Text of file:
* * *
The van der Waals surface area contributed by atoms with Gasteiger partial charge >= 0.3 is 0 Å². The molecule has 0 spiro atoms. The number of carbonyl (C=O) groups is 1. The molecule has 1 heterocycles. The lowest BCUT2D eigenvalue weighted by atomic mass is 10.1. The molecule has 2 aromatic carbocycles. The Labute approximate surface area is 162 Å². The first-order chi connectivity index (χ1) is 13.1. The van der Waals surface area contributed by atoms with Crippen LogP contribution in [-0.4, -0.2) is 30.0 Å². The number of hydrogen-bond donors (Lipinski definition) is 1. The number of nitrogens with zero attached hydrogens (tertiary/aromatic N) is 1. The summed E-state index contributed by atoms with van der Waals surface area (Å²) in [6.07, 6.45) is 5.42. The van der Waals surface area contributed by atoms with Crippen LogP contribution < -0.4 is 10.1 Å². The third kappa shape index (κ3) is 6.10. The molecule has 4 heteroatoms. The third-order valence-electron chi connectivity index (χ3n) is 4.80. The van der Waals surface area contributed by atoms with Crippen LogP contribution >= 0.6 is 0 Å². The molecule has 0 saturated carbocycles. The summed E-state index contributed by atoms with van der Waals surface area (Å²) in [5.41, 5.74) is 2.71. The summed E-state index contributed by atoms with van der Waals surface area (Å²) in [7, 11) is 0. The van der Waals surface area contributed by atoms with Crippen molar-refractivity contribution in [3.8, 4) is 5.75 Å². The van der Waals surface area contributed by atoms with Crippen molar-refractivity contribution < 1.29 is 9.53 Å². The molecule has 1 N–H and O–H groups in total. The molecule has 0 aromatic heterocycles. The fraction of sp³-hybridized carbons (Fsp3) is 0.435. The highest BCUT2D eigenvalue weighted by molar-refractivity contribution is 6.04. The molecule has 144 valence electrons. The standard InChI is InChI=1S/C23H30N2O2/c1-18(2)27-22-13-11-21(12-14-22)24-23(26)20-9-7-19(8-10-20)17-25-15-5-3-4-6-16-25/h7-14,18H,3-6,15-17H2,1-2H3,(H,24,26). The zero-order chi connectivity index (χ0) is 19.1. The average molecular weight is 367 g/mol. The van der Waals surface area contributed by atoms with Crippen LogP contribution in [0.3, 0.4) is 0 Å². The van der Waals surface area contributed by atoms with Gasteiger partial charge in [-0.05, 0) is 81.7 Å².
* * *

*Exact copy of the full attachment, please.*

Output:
The van der Waals surface area contributed by atoms with Gasteiger partial charge >= 0.3 is 0 Å². The molecule has 0 spiro atoms. The number of carbonyl (C=O) groups is 1. The molecule has 1 heterocycles. The lowest BCUT2D eigenvalue weighted by atomic mass is 10.1. The molecule has 2 aromatic carbocycles. The Labute approximate surface area is 162 Å². The first-order chi connectivity index (χ1) is 13.1. The van der Waals surface area contributed by atoms with Crippen LogP contribution in [-0.4, -0.2) is 30.0 Å². The number of hydrogen-bond donors (Lipinski definition) is 1. The number of nitrogens with zero attached hydrogens (tertiary/aromatic N) is 1. The summed E-state index contributed by atoms with van der Waals surface area (Å²) in [6.07, 6.45) is 5.42. The van der Waals surface area contributed by atoms with Crippen LogP contribution < -0.4 is 10.1 Å². The third kappa shape index (κ3) is 6.10. The molecule has 4 heteroatoms. The third-order valence-electron chi connectivity index (χ3n) is 4.80. The van der Waals surface area contributed by atoms with Crippen LogP contribution >= 0.6 is 0 Å². The molecule has 0 saturated carbocycles. The summed E-state index contributed by atoms with van der Waals surface area (Å²) in [5.41, 5.74) is 2.71. The summed E-state index contributed by atoms with van der Waals surface area (Å²) in [7, 11) is 0. The van der Waals surface area contributed by atoms with Crippen molar-refractivity contribution in [3.8, 4) is 5.75 Å². The van der Waals surface area contributed by atoms with Crippen molar-refractivity contribution < 1.29 is 9.53 Å². The molecule has 1 N–H and O–H groups in total. The molecule has 0 aromatic heterocycles. The fraction of sp³-hybridized carbons (Fsp3) is 0.435. The highest BCUT2D eigenvalue weighted by molar-refractivity contribution is 6.04. The molecule has 144 valence electrons. The standard InChI is InChI=1S/C23H30N2O2/c1-18(2)27-22-13-11-21(12-14-22)24-23(26)20-9-7-19(8-10-20)17-25-15-5-3-4-6-16-25/h7-14,18H,3-6,15-17H2,1-2H3,(H,24,26). The zero-order chi connectivity index (χ0) is 19.1. The average molecular weight is 367 g/mol. The van der Waals surface area contributed by atoms with Crippen LogP contribution in [0.3, 0.4) is 0 Å². The van der Waals surface area contributed by atoms with Gasteiger partial charge in [-0.05, 0) is 81.7 Å².